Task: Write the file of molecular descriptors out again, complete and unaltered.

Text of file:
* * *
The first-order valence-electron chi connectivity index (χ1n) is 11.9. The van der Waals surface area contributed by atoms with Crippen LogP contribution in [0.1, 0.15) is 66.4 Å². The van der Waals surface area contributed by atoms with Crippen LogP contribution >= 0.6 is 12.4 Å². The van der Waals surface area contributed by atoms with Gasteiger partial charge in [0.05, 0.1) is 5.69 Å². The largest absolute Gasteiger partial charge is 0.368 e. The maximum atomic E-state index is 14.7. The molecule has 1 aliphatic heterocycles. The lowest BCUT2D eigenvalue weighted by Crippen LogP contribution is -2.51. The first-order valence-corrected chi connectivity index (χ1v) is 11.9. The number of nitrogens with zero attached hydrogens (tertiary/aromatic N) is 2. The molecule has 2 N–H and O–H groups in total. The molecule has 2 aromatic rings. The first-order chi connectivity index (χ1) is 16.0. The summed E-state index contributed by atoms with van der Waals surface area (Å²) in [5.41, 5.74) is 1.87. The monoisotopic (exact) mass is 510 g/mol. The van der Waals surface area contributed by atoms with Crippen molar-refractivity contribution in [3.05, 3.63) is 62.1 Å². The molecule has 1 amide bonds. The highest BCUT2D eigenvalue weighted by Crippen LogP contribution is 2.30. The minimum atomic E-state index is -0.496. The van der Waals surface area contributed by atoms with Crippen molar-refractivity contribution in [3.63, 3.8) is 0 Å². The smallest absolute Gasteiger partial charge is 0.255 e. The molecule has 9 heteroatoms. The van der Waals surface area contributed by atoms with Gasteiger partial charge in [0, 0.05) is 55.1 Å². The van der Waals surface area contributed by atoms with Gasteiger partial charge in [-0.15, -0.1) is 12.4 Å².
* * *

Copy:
The first-order valence-electron chi connectivity index (χ1n) is 11.9. The van der Waals surface area contributed by atoms with Crippen LogP contribution in [0.1, 0.15) is 66.4 Å². The van der Waals surface area contributed by atoms with Crippen LogP contribution >= 0.6 is 12.4 Å². The van der Waals surface area contributed by atoms with Gasteiger partial charge in [0.05, 0.1) is 5.69 Å². The largest absolute Gasteiger partial charge is 0.368 e. The maximum atomic E-state index is 14.7. The molecule has 1 aliphatic heterocycles. The lowest BCUT2D eigenvalue weighted by Crippen LogP contribution is -2.51. The first-order valence-corrected chi connectivity index (χ1v) is 11.9. The number of nitrogens with zero attached hydrogens (tertiary/aromatic N) is 2. The molecule has 2 N–H and O–H groups in total. The molecule has 2 aromatic rings. The first-order chi connectivity index (χ1) is 16.0. The summed E-state index contributed by atoms with van der Waals surface area (Å²) in [5.41, 5.74) is 1.87. The monoisotopic (exact) mass is 510 g/mol. The van der Waals surface area contributed by atoms with Crippen molar-refractivity contribution in [3.05, 3.63) is 62.1 Å². The molecule has 1 amide bonds. The highest BCUT2D eigenvalue weighted by Crippen LogP contribution is 2.30. The minimum atomic E-state index is -0.496. The van der Waals surface area contributed by atoms with Crippen molar-refractivity contribution in [3.63, 3.8) is 0 Å². The smallest absolute Gasteiger partial charge is 0.255 e. The molecule has 9 heteroatoms. The van der Waals surface area contributed by atoms with Gasteiger partial charge in [0, 0.05) is 55.1 Å². The van der Waals surface area contributed by atoms with Gasteiger partial charge in [-0.15, -0.1) is 12.4 Å².